LSECs isolated from human samples were treated with chenodeoxycholic acid (CDCA) and taurocholic acid. The results were similar to the mouse study in that primary bile acids were also found to upregulate the expression of CXCL16 mRNA. Normal tissues excised from patients with cholangiocarcinoma and hepatocellular carcinoma showed a positive correlation between CDCA and CXCL16, while secondary bile acids were observed to have opposite results. The above findings indicate that gut microbiome-mediated bile acid metabolism regulates liver cancer via NKT cells, which is also applicable to the human body.


Nonalcoholic fatty liver disease (NAFLD) is a clinicopathologic syndrome characterized by excessive fat deposition in hepatocytes and other tissues caused by factors other than alcohol and other definitive causes of liver damage. In the absence of effective interventions, NAFLD may progress to fibrosis, cirrhosis and hepatocellular carcinoma. Environmental, genetic and metabolic factors as well as altered gut microbiome have been implicated in the pathogenesis of NAFLD. Bile acids and their metabolites help maintain the homeostasis of glucose, cholesterol and triglycerides in the liver and regulate inflammation; this is considered a potential therapeutic target for NAFLD[15,16].

Recent studies have revealed that the role of bile acids as signaling molecules may affect the development of NAFLD at multiple levels[17]. These regulatory activities are mainly achieved by FXR and TGR5, and different bile acids have different effects on these two signaling pathways[18]. FXR can regulate lipid and glucose metabolism through different pathways, such as by inhibiting the expression of hepatic gluconeogenesis genes and increasing liver glycogen synthesis and insulin sensitivity[19,20]. It can also induce the expression and secretion of liver fibroblast growth factor 21(FGF21), which as a metabolic regulator can stimulate the uptake of glucose in adipose tissue[21]. In addition, FXR activation inhibits lipogenesis, promotes fatty acid oxidation and affects cholesterol transport[22]. Bile acids can also activate the G protein-coupled receptor. TGR5 is expressed in nonparenchymal hepatocytes, monocytes and a variety of macrophages that secrete various inflammatory mediators and play an important role in regulating inflammatory responses[23]. Bile acids can inhibit the lipopolysaccharide-induced secretion of interleukin (IL)-6, IL-1A and IL-1B; in addition, bile acids can inhibit the secretion of tumor necrosis factor by Kupffer cells through a TGR5-cAMP-dependent pathway[24]. TGR5 can also regulate glucose homeostasis by inducing the expression of glucagon-like peptide-1 and inhibiting the activation of Nod-like receptor protein 3 inflammasome. Activation of TGR5 results in increased energy expenditure and weight loss[25,26]. TGR5 or FXR agonists can reduce lipogenesis, improve cholesterolemia, induce energy consumption and reduce liver inflammation in NAFLD patients[27,28].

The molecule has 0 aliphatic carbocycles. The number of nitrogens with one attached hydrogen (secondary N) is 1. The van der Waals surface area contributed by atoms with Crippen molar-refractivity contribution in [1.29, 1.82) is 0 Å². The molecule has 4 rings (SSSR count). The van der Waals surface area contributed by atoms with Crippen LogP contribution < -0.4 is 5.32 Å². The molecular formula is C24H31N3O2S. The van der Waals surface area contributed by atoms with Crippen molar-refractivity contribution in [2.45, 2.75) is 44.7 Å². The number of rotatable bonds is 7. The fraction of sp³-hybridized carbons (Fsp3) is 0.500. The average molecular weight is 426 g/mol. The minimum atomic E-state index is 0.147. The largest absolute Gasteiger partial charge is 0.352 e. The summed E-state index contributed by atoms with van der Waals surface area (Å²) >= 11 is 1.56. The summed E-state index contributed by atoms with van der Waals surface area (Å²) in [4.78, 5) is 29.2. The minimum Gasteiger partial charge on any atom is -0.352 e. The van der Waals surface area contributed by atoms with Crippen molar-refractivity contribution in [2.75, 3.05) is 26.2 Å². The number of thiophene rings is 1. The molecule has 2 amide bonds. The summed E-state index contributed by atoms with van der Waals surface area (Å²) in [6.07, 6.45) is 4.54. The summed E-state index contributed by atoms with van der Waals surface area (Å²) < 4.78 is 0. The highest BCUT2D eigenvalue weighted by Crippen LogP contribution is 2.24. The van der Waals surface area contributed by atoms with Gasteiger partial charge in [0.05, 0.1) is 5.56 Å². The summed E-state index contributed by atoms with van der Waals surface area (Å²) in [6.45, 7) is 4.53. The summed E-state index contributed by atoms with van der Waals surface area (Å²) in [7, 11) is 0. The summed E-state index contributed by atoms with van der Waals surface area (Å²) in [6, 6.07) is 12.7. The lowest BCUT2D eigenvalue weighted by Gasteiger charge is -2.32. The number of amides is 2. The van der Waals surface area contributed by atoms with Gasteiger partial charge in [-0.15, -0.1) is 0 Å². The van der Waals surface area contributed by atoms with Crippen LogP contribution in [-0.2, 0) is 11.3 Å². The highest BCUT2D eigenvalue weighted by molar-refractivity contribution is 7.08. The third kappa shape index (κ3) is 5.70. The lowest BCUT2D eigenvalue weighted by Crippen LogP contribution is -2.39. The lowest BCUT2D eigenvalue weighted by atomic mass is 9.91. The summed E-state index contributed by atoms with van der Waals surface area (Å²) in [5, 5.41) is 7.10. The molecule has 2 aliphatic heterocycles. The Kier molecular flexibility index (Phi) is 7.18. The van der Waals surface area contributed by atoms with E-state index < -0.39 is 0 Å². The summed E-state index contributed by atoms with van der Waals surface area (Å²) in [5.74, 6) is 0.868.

Clinical studies have implicated disorders of bile acid homeostasis and related signaling pathways in the occurrence of NAFLD[29]. The serum concentration of total bile acids in patients with nonalcoholic steatohepatitis was three times higher than that in healthy individuals. Moreover, the composition of the bile acid pool was also different in these two groups[30]. Bile acids have a direct antibacterial effect; through FXR, they can induce the production of antibacterial peptides, such as angiogenin 1, which participates in the shaping of the gut microbiome[31]. During the development and progression of NAFLD, disruption of bile acid balance is also accompanied by disruption of the gut microbiome. Therefore, the liver-bile acid-gut microbiome triangle is a good entry point for the treatment of NAFLD.

In two human studies, obeticholic acid (OCA), an FXR agonist, was shown to decrease liver fibrosis markers and improve insulin resistance in patients with NAFLD[32]. Patients receiving OCA treatment showed a significant decrease in high-density lipoprotein and an increase in low-density lipoprotein levels. Compared with the placebo-treated group, OCA significantly improved the NAFLD Activity Score while significantly reducing liver fibrosis[33,34]. As a derivative of cholic acid, INT-777 is a selective agonist of TGR5 that increases energy expenditure and induces weight loss in high fat diet-fed mice[35]. McMahan et al[27] found that INT-767, a dual agonist of FXR/TGR5, can reduce the expression of proinflammatory factors, decrease hepatic steatosis and transform monocytes and macrophages to the anti-inflammatory M2 phenotype.